There was a great rainbow display this evening in the Avenues with very distinct primary and secondary bows. The primary is the brighter, inside bow, but unfortunately, the pot of gold was located just a bit east of campus. That's a pity as we're always looking for more funding.
To compensate for my poor photographic skills and the fact that it was nearly impossible to take a picture given that wind was coming from the rainbow's direction and driving rain into the lens, I've doctored the photo below just a bit to help with contrast.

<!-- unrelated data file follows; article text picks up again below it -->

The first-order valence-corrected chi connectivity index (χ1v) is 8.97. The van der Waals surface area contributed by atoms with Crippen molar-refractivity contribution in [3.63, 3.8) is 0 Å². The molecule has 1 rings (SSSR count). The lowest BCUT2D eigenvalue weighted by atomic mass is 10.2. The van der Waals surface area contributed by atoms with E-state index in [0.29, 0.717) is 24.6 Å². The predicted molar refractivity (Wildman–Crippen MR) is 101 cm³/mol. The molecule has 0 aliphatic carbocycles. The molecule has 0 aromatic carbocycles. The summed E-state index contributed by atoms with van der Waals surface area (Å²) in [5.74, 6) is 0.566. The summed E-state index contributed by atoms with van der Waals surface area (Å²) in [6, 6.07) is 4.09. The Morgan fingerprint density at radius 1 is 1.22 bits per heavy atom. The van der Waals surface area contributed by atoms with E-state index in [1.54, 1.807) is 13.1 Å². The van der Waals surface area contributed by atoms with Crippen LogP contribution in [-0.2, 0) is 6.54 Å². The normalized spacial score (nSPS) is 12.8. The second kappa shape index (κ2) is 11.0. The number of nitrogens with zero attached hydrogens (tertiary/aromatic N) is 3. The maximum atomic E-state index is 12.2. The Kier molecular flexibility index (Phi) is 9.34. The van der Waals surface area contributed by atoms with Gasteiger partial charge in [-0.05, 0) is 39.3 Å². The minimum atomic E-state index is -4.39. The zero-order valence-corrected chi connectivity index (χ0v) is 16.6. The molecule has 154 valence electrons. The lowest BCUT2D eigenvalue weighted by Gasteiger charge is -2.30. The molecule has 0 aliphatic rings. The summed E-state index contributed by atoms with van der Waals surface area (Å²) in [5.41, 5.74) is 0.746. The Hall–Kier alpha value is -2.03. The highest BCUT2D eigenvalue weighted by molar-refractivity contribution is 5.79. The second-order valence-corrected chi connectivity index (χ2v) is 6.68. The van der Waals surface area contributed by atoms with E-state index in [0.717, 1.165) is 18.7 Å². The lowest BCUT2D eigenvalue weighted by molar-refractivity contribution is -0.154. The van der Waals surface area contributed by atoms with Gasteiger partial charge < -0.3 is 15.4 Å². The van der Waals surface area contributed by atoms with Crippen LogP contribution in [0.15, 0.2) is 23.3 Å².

There was some evidence of supernumerary bows on the inside of the primary bow. I tried to get a good photo, but alas, it was beyond my skills.
For you weather and optics geeks, Les Cowley's Atmospheric Optics site is the cat's meow. He has a great page on rainbows. I just learned that the dark area between the primary and secondary rainbow is known as Alexander's dark band and is named for Alexander of Aphrodisias who first described the effect in 200 AD. Cool.